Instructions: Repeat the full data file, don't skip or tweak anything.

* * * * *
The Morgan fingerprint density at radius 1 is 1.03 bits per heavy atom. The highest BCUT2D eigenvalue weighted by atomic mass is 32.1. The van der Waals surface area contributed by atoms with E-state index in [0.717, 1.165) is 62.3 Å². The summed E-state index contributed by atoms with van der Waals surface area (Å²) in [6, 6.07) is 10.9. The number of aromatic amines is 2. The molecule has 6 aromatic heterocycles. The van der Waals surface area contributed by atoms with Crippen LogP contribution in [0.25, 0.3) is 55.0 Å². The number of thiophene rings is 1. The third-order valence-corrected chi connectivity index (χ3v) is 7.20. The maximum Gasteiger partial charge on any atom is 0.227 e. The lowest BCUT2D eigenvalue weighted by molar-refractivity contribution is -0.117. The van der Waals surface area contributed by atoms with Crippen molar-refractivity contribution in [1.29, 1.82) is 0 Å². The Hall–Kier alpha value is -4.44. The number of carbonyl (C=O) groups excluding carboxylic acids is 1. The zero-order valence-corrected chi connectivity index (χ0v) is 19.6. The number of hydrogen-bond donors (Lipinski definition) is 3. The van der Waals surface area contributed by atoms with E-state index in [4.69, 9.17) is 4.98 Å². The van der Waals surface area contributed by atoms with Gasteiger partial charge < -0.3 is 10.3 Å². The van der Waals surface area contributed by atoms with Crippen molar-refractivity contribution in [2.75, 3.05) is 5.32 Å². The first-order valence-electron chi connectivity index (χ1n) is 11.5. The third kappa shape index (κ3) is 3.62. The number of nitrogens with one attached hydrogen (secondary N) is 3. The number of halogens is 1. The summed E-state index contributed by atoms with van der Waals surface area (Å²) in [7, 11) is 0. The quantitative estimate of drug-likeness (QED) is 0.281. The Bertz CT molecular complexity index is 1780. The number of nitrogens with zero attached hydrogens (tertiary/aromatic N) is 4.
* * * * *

The Morgan fingerprint density at radius 1 is 1.03 bits per heavy atom. The highest BCUT2D eigenvalue weighted by atomic mass is 32.1. The van der Waals surface area contributed by atoms with E-state index in [0.717, 1.165) is 62.3 Å². The summed E-state index contributed by atoms with van der Waals surface area (Å²) in [6, 6.07) is 10.9. The number of aromatic amines is 2. The molecule has 6 aromatic heterocycles. The van der Waals surface area contributed by atoms with Crippen LogP contribution in [0.25, 0.3) is 55.0 Å². The number of thiophene rings is 1. The third-order valence-corrected chi connectivity index (χ3v) is 7.20. The maximum Gasteiger partial charge on any atom is 0.227 e. The lowest BCUT2D eigenvalue weighted by molar-refractivity contribution is -0.117. The van der Waals surface area contributed by atoms with Crippen molar-refractivity contribution in [1.29, 1.82) is 0 Å². The Hall–Kier alpha value is -4.44. The number of carbonyl (C=O) groups excluding carboxylic acids is 1. The zero-order valence-corrected chi connectivity index (χ0v) is 19.6. The number of hydrogen-bond donors (Lipinski definition) is 3. The van der Waals surface area contributed by atoms with E-state index in [4.69, 9.17) is 4.98 Å². The van der Waals surface area contributed by atoms with Gasteiger partial charge < -0.3 is 10.3 Å². The van der Waals surface area contributed by atoms with Crippen molar-refractivity contribution in [2.75, 3.05) is 5.32 Å². The first-order valence-electron chi connectivity index (χ1n) is 11.5. The third kappa shape index (κ3) is 3.62. The number of nitrogens with one attached hydrogen (secondary N) is 3. The number of halogens is 1. The summed E-state index contributed by atoms with van der Waals surface area (Å²) in [7, 11) is 0. The quantitative estimate of drug-likeness (QED) is 0.281. The Bertz CT molecular complexity index is 1780. The number of nitrogens with zero attached hydrogens (tertiary/aromatic N) is 4.